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Volume 18 Supplement 1

19th Annual SCMR Scientific Sessions

Open Access

Automated time-resolved tracking algorithm of the atrioventricular plane displacement in CMR images

  • Felicia Seemann1,
  • Ulrika Pahlm1,
  • Katarina Steding-Ehrenborg1, 2,
  • Ellen Ostenfeld1,
  • Håkan Arheden1,
  • Marcus Carlsson1 and
  • Einar Heiberg1, 3
Journal of Cardiovascular Magnetic Resonance201618(Suppl 1):P43

https://doi.org/10.1186/1532-429X-18-S1-P43

Published: 27 January 2016

Keywords

Time FrameKalman FilterDiastolic FunctionManual MeasurementTracking Algorithm

Background

The atrioventricular plane displacement (AVPD) is an indicator for systolic and diastolic function in the left and right side of the heart. AVPD accounts for 70% of the total stroke volume [1]. A reduced AVPD is associated with cardiac disease and aging. Manual measurements is considered reference standard in CMR. However, manual measurements are observer dependent and usually done only in the end diastole and end systole time frames, hence only the total distance can be computed. Time-resolved tracking allow the computation of AVPD as well as velocity of the AV-plane throughout the whole cardiac cycle, yet is time consuming. Automated methods for time-resolved tracking of the AVPD would reduce time consumption. The purpose of this study was to develop and validate a method that automatically track the AV-plane in CMR images, using manually placed points in one time frame as input.

Methods

The study included 137 subjects who underwent CMR imaging; 32 athletes (16 females), 26 normal subjects (11 females), and 79 patients who suffered from myocardial infarction (13 females). The algorithm is initialized by manually indicating the AV-plane in the end diastolic time frame, using a total of 8 points in long axis CMR images; 3 points in the four chamber view, 3 points in the three chamber, and 2 points in the two chamber. A region around each point is extracted in the current time frame, and the normalized cross correlation between these pixels and the corresponding region in the next time frame is calculated. The maximum of the correlation matrix determines the localization of the point in the next time frame. The method is repeated for each time frame, then the tracked points are filtered by a Kalman filter, and the total movement of AVPD in the left and right heart is computed. Algorithm parameters were optimized using a subset of 16 subjects. Manually placed points in end systole were used as validation. Inter-observer variability of manual measurements was performed on 20 subjects.

Results

The difference between the proposed algorithm and the reference standard in the left heart was (mean ± SD) 0.55 ± 1.95 mm (R2=0.74), and 0.03 ± 2.91 mm (R2=0.74) in the right heart, Figure 1. The difference between the proposed algorithm and the reference standard was statistically significant, p < 0.01, on both sides. The inter-observer variability was 0.57 ± 0.68 mm for the left heart and 0.04 ± 2.39 mm for the right heart.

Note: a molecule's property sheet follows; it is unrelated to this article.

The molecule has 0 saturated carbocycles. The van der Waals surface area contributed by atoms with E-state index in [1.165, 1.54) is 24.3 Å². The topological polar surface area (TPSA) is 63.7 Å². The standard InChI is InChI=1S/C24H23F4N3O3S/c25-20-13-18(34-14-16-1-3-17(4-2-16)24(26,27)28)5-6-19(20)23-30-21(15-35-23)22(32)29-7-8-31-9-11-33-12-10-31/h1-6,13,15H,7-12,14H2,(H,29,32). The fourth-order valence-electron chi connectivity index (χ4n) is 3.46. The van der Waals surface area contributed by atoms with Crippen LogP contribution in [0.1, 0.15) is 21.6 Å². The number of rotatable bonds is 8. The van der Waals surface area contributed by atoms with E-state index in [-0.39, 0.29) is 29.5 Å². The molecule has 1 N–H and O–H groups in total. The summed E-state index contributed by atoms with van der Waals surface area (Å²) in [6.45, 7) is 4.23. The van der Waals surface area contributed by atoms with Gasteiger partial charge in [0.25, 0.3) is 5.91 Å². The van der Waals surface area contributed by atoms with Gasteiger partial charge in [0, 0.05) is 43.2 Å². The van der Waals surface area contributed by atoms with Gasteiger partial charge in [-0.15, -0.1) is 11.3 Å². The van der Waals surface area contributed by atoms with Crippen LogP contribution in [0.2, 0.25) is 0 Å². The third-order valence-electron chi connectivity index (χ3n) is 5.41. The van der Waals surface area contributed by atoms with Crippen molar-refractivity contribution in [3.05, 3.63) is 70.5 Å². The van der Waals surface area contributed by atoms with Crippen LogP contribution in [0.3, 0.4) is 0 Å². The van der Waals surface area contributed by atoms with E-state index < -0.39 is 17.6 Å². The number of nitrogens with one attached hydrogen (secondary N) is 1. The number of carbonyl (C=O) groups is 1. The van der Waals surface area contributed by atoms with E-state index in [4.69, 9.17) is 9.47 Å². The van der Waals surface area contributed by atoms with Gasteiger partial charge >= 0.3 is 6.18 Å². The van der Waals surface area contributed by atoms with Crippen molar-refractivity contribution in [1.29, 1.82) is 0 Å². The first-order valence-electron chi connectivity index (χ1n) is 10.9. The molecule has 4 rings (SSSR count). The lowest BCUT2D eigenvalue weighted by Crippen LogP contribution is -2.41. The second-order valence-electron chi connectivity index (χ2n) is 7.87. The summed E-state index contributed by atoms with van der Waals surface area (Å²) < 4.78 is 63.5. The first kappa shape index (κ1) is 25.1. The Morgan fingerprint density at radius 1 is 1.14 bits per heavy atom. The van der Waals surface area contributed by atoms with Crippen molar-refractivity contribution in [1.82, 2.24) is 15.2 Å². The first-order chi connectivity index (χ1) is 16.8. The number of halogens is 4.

Figure 1

Left panel shows scatter plots between automatic algorithm and manual measurements (full line is the identity line). Right panel shows the bias (full line) according to Bland-Altman (± 2SD, dashed lines) in atrioventricular plane displacement between the algorithm and reference. Top row shows the results for the left heart and bottom row shows the results for the right heart. Blue circles, Myocardial Infarction; Red squares, Athletes; Black diamonds, Normals.

Conclusions

The proposed algorithm show good agreement and low bias with the reference standard, and with an agreement in parity with inter-observer variability. The algorithm show potential for fully automatic tracking of atrioventricular plane displacement in CMR images.

Authors’ Affiliations

(1)
Department of Clinical Physiology, Skåne University Hospital, Lund University, Lund, Sweden
(2)
Department of Health Sciences, Lund University, Lund, Sweden
(3)
Department of Biomedical Engineering, Faculty of Engineering, Lund University, Lund, Sweden

References

  1. Steding-Ehrenborg , et al: Atrial aspiration from pulmonary and caval veins is caused by ventricular contraction and secures 70% of the total stroke volume independent of resting heart rate and size. Clin Physiol and Funct Imaging. 2013Google Scholar

Copyright

© Seemann et al. 2016

This article is published under license to BioMed Central Ltd. This is an Open Access article distributed under the terms of the Creative Commons Attribution License (http://creativecommons.org/licenses/by/4.0), which permits unrestricted use, distribution, and reproduction in any medium, provided the original work is properly cited. The Creative Commons Public Domain Dedication waiver (http://creativecommons.org/publicdomain/zero/1.0/) applies to the data made available in this article, unless otherwise stated.

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